Break the illusion that everyone seems to be watching and judging you. Often, when we find ourselves in the presence of a group of individuals, we think that everyone seems to be interested in what we say, think, wear, or do. In contrast, people primarily focus on themselves and worry about what others think of them, so they’ve little time to analyze and criticize others. How did you react when you were in the audience; You listen to every word and analyze every movement of the speaker?

Remember that professional speakers use a number of techniques to hold listeners’ attention because most people are busy with other things, not the speaker.

20. Monologue

Exposure to the audience shouldn’t be a monologue. Simply talk to the person in front of you using the skills you use in your daily interactions with those around you. This technique is usually used by professional speakers. Try to keep it natural, do not make it look fake or made up.

21. Time

It’s good if you pay attention to the time when talking. You can wear a watch, which is better than looking at your phone. Make sure you do not seem to be late for something or bored and just want to get away. Check your watch several times. This way you can control the duration of every part of your speech, and you know whether to slow down or speed up. .

22. Get to know the space

It is important to know the space in which you are speaking. That way you can feel snug with him and it is easier to talk to him later. This is another way to overcome stage fright or at least you’ll feel a little better and more snug.

23. Know the audience

Knowing the audience means knowing the number of individuals present, the composition/profile of the audience, the average level of their knowledge of the presentation material. Presentations should be tailor-made to the traits of the audience – their knowledge, experience, interests. Make sure everybody can understand and follow you.

24. Stand up

You cannot sit and talk. By standing you show respect and you appear more confident. This gives you “power” so it is going to be easier for you to speak if you’re nervous.

25. Type of audience

Pay attention to the audience. It is important for you to decide whose attention you want to win. First, consider this and adapt the vocabulary you use. If you have a younger audience, try using more modern examples, while in the older case, turn to the nice old classics.

26. Introduce yourself

Before you start anything, you need to introduce yourself. If it is a professional speech or some kind of presentation, you need to say more about yourself than if it is personal. Personally the only thing you need to say is your name and if you talk to someone about who you are to them, because maybe not everybody knows who you are.

But if it is some kind of presentation, you need to say more about yourself. What do you do, who are you, what authorized you to hold it, and what are you trying to do with this kind of presentation.

27. Appearance

Appearance is certainly very important. People get your first image and impression within the first 7 seconds. It’s best if your attire is someplace between casual and experienced.

28. Presentation

Draft it so the message is loaded and clear and straightforward to remember. You must answer in easy sentences to all questions asked. You should also avoid answers like “yes” and “no.” You should at all times explain your answer. You must show that you’re informed. You should even have “good” questions ready for your audience, so you can include them.

29. Improvisation

Improvisation is essential. If you are nervous you cannot stand there like a tree and wait for somebody to save you, unfortunately Superman is not real. Your brain needs to work fast, so if you get confused you need to have a backup plan. You need to understand how to improvise, and make it look natural. If you do not know how to improvise, practice. Have someone help you, you can discuss anything and your brain will adjust and if you end up in such a situation it will know what to do.

30. What does your body language mean

  • If you tilt your head to one side, you are showing interest, and by showing your neck, you are showing trust.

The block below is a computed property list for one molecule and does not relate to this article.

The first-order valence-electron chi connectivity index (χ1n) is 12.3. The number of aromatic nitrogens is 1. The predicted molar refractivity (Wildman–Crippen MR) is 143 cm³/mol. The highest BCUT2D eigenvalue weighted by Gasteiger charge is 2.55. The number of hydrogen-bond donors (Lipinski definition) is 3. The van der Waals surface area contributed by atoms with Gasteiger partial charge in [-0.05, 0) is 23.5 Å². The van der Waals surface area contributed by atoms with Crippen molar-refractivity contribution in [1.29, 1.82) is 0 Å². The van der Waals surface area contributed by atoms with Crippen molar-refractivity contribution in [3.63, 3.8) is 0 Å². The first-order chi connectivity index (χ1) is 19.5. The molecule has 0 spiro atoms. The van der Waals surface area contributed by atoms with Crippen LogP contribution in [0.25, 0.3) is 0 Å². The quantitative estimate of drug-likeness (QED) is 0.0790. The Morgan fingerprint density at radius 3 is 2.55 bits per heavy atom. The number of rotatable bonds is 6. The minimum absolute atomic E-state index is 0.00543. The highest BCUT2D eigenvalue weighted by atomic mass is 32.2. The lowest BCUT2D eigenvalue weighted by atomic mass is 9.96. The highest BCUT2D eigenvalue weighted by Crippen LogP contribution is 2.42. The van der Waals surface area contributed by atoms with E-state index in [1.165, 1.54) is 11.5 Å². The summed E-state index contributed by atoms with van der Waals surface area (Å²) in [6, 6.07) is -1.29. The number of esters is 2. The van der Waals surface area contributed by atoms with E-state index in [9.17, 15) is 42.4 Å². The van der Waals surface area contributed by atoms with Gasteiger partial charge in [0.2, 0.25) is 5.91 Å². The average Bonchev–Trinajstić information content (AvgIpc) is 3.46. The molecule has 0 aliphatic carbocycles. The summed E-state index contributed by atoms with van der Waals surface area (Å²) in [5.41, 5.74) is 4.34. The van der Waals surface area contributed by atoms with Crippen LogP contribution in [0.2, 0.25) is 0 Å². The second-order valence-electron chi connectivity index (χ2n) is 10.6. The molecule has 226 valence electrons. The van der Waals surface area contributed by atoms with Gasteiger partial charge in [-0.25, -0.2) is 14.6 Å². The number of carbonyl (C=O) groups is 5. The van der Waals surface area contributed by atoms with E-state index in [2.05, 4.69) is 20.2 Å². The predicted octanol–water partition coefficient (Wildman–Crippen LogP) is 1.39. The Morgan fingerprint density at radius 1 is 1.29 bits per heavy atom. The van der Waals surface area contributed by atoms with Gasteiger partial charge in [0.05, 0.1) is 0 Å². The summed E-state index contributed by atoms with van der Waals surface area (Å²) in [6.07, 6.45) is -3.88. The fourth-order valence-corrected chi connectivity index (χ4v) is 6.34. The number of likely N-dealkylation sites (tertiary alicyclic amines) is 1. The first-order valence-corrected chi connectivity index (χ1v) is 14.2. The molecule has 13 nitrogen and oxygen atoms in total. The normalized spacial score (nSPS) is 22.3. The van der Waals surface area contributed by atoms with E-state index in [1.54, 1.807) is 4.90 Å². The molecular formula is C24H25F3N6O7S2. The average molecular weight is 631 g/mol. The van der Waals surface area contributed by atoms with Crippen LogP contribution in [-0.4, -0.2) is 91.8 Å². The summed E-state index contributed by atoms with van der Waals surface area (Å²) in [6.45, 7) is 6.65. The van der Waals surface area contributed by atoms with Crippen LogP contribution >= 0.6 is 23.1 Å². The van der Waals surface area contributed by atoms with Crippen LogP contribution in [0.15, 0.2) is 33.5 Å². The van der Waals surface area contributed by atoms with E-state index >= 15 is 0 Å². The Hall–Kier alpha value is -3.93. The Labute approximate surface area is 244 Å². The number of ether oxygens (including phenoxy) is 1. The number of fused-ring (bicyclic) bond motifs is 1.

• If you smile through pursed lips you appear mysterious and contrived, a fake ‘glued on’ smile shows that you’re not genuinely happy or being honest.
  • Fist shows resistance, determination and aggressiveness.
  • If you cross your arms, you act as if you’re closed off, as if you want to defend yourself from something otherwise you are showing indecision.
  • Double crossed legs mean stubborn and independent. If you cross your ankles, you are showing a defensive attitude. If you turn towards someone while you cross your legs, you are showing interest

31. Visual aids

Visual aids are an amazing way to explain things. It has to match the speech, whether it is funny, serious or technical. The main purpose of visual aids is to help the audience understand what is being said, and reinforce speech points in a special and interesting way.

32. Correct rhythm

Find the right rhythm. Some people make long pauses between sentences; some continue to speak and don’t wait for the interviewee to express their thoughts. It’s up to you to find what works for you.

33. Get attention

Before you start speaking, you need to grab your audience’s attention. Wait until everybody has calmed down, and sit down. You can at all times say “Attention please” before starting, so everybody will listen to you.

34. Slipped tongue

What do you do if you make a mistake? You can cough and hide it, otherwise you can smile and pretend nothing happened. The other option is to apologize and move on. It does not matter what you do, nobody is going to go against you, we all make mistakes.

35. Jokes

When you crack a joke, you need to be sure you do not offend anyone. Don’t make racist jokes, or stereotyped jokes. You do not want to make people feel uncomfortable or offended do you?

36. Culture

You need to ensure your audience is not offended by anything. People take various things in other ways. If someone finds something funny, someone else might not. It’s all because of culture. Humor in America or England is different for example, what Americans find funny may not be found funny by British people and vice versa. So be sure you adapt it for your audience.

37. End

Speeches should at all times end with: “Thank you very much for your time”. The conclusion is important. Try to keep your sentences as easy as possible, taking pronunciation and diction into account.

38. Happy closing

People remember the start and end of speeches; they seldom remember the middle. Because of this, you want to be sure you have an ending that they will remember. Make sure your audience knows why this subject is important and why they should have this information.

Thank you for reading this article on how to improve your public speaking skills and I actually hope you take my advice to heart. I wish you good luck and that I hope that its content has been a good help to you.